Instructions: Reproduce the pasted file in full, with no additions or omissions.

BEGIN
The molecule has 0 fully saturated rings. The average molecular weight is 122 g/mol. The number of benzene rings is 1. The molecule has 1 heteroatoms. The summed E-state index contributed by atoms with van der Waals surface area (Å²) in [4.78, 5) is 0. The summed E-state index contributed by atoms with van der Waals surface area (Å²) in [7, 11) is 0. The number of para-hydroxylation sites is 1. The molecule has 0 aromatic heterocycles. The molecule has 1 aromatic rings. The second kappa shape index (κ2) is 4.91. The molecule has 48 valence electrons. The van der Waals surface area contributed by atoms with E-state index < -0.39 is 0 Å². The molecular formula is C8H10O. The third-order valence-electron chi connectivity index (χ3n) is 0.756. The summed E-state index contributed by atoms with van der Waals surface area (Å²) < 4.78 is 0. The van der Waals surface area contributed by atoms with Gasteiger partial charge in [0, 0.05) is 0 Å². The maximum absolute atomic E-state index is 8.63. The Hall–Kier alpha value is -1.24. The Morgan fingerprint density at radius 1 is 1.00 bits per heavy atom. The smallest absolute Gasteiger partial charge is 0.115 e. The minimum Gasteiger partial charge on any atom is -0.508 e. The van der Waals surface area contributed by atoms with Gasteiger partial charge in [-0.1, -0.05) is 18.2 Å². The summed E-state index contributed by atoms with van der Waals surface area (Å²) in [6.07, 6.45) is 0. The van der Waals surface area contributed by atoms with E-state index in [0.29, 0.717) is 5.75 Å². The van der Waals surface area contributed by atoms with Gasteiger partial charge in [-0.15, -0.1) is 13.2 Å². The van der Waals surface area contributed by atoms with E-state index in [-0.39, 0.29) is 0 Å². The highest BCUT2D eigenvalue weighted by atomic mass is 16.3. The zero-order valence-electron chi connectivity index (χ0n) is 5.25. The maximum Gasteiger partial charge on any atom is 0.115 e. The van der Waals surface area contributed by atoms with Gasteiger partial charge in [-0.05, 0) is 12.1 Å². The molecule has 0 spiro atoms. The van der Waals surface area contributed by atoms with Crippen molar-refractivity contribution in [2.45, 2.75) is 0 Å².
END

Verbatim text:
The molecule has 0 fully saturated rings. The average molecular weight is 122 g/mol. The number of benzene rings is 1. The molecule has 1 heteroatoms. The summed E-state index contributed by atoms with van der Waals surface area (Å²) in [4.78, 5) is 0. The summed E-state index contributed by atoms with van der Waals surface area (Å²) in [7, 11) is 0. The number of para-hydroxylation sites is 1. The molecule has 0 aromatic heterocycles. The molecule has 1 aromatic rings. The second kappa shape index (κ2) is 4.91. The molecule has 48 valence electrons. The van der Waals surface area contributed by atoms with E-state index < -0.39 is 0 Å². The molecular formula is C8H10O. The third-order valence-electron chi connectivity index (χ3n) is 0.756. The summed E-state index contributed by atoms with van der Waals surface area (Å²) < 4.78 is 0. The van der Waals surface area contributed by atoms with Gasteiger partial charge in [0, 0.05) is 0 Å². The maximum absolute atomic E-state index is 8.63. The Hall–Kier alpha value is -1.24. The Morgan fingerprint density at radius 1 is 1.00 bits per heavy atom. The smallest absolute Gasteiger partial charge is 0.115 e. The minimum Gasteiger partial charge on any atom is -0.508 e. The van der Waals surface area contributed by atoms with Gasteiger partial charge in [-0.1, -0.05) is 18.2 Å². The summed E-state index contributed by atoms with van der Waals surface area (Å²) in [6.07, 6.45) is 0. The van der Waals surface area contributed by atoms with E-state index in [0.29, 0.717) is 5.75 Å². The van der Waals surface area contributed by atoms with Gasteiger partial charge in [-0.15, -0.1) is 13.2 Å². The van der Waals surface area contributed by atoms with E-state index in [-0.39, 0.29) is 0 Å². The highest BCUT2D eigenvalue weighted by atomic mass is 16.3. The zero-order valence-electron chi connectivity index (χ0n) is 5.25. The maximum Gasteiger partial charge on any atom is 0.115 e. The van der Waals surface area contributed by atoms with Gasteiger partial charge in [-0.05, 0) is 12.1 Å². The molecule has 0 spiro atoms. The van der Waals surface area contributed by atoms with Crippen molar-refractivity contribution in [2.45, 2.75) is 0 Å².